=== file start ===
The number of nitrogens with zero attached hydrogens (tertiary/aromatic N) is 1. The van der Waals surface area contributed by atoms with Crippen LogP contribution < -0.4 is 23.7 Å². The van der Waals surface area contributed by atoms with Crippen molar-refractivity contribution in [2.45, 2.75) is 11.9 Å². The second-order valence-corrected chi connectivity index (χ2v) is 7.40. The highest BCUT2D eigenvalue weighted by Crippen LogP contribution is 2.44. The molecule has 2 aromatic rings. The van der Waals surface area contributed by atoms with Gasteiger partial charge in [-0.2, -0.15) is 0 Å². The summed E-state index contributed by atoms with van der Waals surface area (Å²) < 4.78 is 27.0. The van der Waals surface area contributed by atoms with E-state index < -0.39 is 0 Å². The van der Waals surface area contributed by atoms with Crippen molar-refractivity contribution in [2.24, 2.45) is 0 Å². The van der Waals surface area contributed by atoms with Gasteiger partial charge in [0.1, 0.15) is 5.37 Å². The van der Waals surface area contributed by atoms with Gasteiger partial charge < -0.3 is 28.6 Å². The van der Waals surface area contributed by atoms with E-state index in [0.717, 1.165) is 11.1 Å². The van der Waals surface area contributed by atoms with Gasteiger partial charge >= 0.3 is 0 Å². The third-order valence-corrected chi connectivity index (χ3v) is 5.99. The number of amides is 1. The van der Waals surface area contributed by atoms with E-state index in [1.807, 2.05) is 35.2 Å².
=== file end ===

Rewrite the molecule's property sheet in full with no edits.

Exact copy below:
The number of nitrogens with zero attached hydrogens (tertiary/aromatic N) is 1. The van der Waals surface area contributed by atoms with Crippen LogP contribution < -0.4 is 23.7 Å². The van der Waals surface area contributed by atoms with Crippen molar-refractivity contribution in [2.45, 2.75) is 11.9 Å². The second-order valence-corrected chi connectivity index (χ2v) is 7.40. The highest BCUT2D eigenvalue weighted by Crippen LogP contribution is 2.44. The molecule has 2 aromatic rings. The van der Waals surface area contributed by atoms with Gasteiger partial charge in [-0.2, -0.15) is 0 Å². The summed E-state index contributed by atoms with van der Waals surface area (Å²) < 4.78 is 27.0. The van der Waals surface area contributed by atoms with E-state index < -0.39 is 0 Å². The van der Waals surface area contributed by atoms with Crippen molar-refractivity contribution in [2.24, 2.45) is 0 Å². The van der Waals surface area contributed by atoms with Gasteiger partial charge in [0.1, 0.15) is 5.37 Å². The van der Waals surface area contributed by atoms with Gasteiger partial charge < -0.3 is 28.6 Å². The van der Waals surface area contributed by atoms with E-state index in [0.717, 1.165) is 11.1 Å². The van der Waals surface area contributed by atoms with Gasteiger partial charge >= 0.3 is 0 Å². The third-order valence-corrected chi connectivity index (χ3v) is 5.99. The number of amides is 1. The van der Waals surface area contributed by atoms with E-state index in [1.807, 2.05) is 35.2 Å².